If you want to make chocolate treats at home there are some things Lewis advises, beginning with high quality chocolate. “If you want to make a really good chocolate product, you should use real chocolate.” It’ll require tempering, but it’s well worth the effort. Tempering means getting the chocolate crystals to align. Greyed chocolate and chalky-tasting chocolate isn’t tempered properly. Lewis says the best way to temper chocolate is to microwave two-thirds of the chocolate you plan to use at 30-second intervals, stirring in between each interval. When it’s smooth, add in the remaining one-third finely chopped chocolate. The result is a fool-proof tempered product. It’s best to make chocolates on a dry day. Never refrigerate your creations. That means those decadent chocolatedipped strawberries should be eaten right away. Humidity and cold creates condensation which ruins chocolate’s look and taste. Store non-fresh fruit chocolate in a cool, dark cupboard. Pair your chocolate (especially dark chocolate) with a not-too-sweet red wine like a Shiraz or blend. If it’s not an appropriate time for wine, drink a warm mug of coffee with your chocolate. If you’re stumped for Valentine’s Day plans, consider a chocolate dipping party with girlfriends or a group of couples. It’s a sweet way to strengthen your relationships. 1715 L Ave., Anacortes 360.293.5897 | beachcastlesweets.com FEBRUARY 2018 27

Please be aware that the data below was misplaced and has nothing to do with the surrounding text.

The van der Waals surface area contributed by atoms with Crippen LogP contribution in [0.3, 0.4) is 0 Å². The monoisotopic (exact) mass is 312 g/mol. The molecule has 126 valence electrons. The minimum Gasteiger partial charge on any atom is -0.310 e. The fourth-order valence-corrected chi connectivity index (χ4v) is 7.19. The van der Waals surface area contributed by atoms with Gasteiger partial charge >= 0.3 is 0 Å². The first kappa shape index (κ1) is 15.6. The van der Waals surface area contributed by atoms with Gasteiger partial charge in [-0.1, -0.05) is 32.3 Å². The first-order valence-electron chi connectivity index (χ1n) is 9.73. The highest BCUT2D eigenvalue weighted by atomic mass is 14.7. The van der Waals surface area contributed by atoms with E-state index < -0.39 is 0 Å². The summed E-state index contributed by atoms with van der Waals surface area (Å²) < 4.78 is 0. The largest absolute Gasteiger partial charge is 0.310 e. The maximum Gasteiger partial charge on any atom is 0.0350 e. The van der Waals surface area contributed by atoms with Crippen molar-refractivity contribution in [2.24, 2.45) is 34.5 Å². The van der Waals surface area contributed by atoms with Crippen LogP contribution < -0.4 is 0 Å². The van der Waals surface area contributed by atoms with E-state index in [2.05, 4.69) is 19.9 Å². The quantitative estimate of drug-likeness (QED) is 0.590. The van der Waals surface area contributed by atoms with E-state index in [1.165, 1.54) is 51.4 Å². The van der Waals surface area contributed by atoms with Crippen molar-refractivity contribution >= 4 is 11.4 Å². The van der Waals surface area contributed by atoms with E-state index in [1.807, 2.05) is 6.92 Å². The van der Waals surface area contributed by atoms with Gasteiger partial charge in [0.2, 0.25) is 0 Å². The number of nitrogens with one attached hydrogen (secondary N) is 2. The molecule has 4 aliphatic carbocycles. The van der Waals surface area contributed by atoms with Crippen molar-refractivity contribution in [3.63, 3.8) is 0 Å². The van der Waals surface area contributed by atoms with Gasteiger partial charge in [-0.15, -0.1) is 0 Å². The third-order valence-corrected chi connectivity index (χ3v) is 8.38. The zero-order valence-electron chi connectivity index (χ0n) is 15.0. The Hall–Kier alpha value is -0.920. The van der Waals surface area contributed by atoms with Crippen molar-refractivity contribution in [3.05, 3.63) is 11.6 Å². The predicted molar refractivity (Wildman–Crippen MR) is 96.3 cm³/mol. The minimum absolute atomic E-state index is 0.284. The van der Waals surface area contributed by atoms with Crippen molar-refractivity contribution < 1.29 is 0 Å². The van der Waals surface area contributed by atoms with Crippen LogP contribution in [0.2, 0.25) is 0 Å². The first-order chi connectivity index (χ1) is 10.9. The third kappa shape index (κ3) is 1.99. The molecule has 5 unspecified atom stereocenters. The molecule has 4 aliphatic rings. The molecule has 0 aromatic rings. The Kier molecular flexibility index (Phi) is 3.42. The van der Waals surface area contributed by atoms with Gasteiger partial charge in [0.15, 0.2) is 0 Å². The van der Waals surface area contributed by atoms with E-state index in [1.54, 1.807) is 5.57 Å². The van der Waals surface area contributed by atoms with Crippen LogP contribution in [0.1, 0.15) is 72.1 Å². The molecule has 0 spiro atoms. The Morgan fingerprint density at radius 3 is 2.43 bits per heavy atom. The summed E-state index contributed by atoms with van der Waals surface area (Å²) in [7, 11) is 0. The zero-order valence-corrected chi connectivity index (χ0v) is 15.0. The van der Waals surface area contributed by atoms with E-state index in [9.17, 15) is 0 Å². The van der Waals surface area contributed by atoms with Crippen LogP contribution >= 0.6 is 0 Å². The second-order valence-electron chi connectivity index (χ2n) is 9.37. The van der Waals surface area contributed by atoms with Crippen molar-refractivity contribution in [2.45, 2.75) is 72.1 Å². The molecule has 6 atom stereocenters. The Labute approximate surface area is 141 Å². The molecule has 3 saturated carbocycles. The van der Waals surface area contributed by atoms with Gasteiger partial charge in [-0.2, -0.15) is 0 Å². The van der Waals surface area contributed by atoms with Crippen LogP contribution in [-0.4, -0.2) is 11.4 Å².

MOUNT BAKERY CAFÉ & BAKERY Definitely a mountaintop experience. Revel in this devilishly sticky unraveling of a treat nicknamed “cinnamon snail” in Danish pastry. Mount Bakery’s spiral-layered roll recipe originated with a Belgian grandmother from a family of master bakers. The uniqueness: handformed, laminated croissant dough — a switch from challah — and baked in a large-cup muffin pan. Slathered in butter, sprinkled sparsely with raisins, topped with a blanket of cream cheese, and with unusual crispy edges from caramelization, this roll rates Eighth Deadly “Sinamon” consideration. Recently, Mount Bakery introduced French toast made from day-old leftover cinnamon rolls when available. Be still, my heart. 1217 Harris Ave. and 308 W. Champion St. # C, Bellingham 360.715.2195 | mountbakery.com
FIVE CINNAMON FAVES ROLLS WRITTEN BY MIKE MCKENZIE
BARB’S PIES & PASTRIES The creator took five years of “fussing with it” to come up with what she calls “Jumbo.” Barb’s half-pound roll tops out in the use of butter on a scale of 1-to-Paula Dean. They’re hand-rolled from scratch each morning, as all Five Faves here are. Choose from cream cheese, old-fashioned white icing, or caramel topping with nuts.
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THE DAISY CAFÉ Daisy’s is different. Mainly because it’s plain in looks and content, yet extraordinarily distinctive in taste. This roll departs from the basic square, in a shape more like a large dinner roll, and its secret lies in its simplicity. No icing. No extravagances. It’s simply a damn good cinnamon roll. 114 W. Magnolia St., Bellingham 360.733.8996 | thedaisycafe.com
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From five selections, the cinnamass (a gut-bombing 15 ounces!) and the cinnamess (the sticky shtick of Caramel Nut or Maple Bacon) jump out. But the traditional is pick-of-thelitter, lavishly capped with pure cream cheese. Owner Linda made these with her grandmother.
LYNDEN DUTCH BAKERY Glazed, please. No, the cream cheese. Oh, wait — the caramel is tempting. OK, feeling decadent — all three, please. That’s your dilemma at this 111-year-old legendary stop worth traveling to. Old-world family recipe, naturally. Sticky-bun rating: 3 Napkins. 421 Front St., Lynden 360.354.3911 | lyndendutchbakery.com